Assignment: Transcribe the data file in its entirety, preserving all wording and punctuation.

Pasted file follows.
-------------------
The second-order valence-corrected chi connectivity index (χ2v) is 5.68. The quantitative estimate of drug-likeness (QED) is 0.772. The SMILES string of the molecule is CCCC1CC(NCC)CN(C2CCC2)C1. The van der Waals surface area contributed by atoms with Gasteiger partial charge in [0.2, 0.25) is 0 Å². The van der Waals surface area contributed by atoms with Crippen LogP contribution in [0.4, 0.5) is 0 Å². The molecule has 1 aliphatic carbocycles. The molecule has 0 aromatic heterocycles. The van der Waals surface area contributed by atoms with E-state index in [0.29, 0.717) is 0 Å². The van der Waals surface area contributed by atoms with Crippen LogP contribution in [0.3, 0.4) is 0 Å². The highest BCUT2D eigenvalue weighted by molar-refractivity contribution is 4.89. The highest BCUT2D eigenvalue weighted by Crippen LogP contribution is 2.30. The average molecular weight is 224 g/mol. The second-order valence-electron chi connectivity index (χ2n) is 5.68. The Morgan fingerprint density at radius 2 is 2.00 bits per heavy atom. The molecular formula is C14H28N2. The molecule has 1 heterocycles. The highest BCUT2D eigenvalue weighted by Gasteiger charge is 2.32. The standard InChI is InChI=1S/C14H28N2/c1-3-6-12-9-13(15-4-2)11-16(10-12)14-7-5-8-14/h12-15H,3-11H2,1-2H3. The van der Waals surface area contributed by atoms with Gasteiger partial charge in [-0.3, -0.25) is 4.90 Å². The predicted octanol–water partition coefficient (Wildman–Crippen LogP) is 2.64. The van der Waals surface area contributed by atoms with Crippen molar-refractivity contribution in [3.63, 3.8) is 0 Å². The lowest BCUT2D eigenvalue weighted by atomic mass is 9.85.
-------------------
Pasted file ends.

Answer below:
The second-order valence-corrected chi connectivity index (χ2v) is 5.68. The quantitative estimate of drug-likeness (QED) is 0.772. The SMILES string of the molecule is CCCC1CC(NCC)CN(C2CCC2)C1. The van der Waals surface area contributed by atoms with Gasteiger partial charge in [0.2, 0.25) is 0 Å². The van der Waals surface area contributed by atoms with Crippen LogP contribution in [0.4, 0.5) is 0 Å². The molecule has 1 aliphatic carbocycles. The molecule has 0 aromatic heterocycles. The van der Waals surface area contributed by atoms with E-state index in [0.29, 0.717) is 0 Å². The van der Waals surface area contributed by atoms with Crippen LogP contribution in [0.3, 0.4) is 0 Å². The highest BCUT2D eigenvalue weighted by molar-refractivity contribution is 4.89. The highest BCUT2D eigenvalue weighted by Crippen LogP contribution is 2.30. The average molecular weight is 224 g/mol. The second-order valence-electron chi connectivity index (χ2n) is 5.68. The Morgan fingerprint density at radius 2 is 2.00 bits per heavy atom. The molecular formula is C14H28N2. The molecule has 1 heterocycles. The highest BCUT2D eigenvalue weighted by Gasteiger charge is 2.32. The standard InChI is InChI=1S/C14H28N2/c1-3-6-12-9-13(15-4-2)11-16(10-12)14-7-5-8-14/h12-15H,3-11H2,1-2H3. The van der Waals surface area contributed by atoms with Gasteiger partial charge in [-0.3, -0.25) is 4.90 Å². The predicted octanol–water partition coefficient (Wildman–Crippen LogP) is 2.64. The van der Waals surface area contributed by atoms with Crippen molar-refractivity contribution in [3.63, 3.8) is 0 Å². The lowest BCUT2D eigenvalue weighted by atomic mass is 9.85.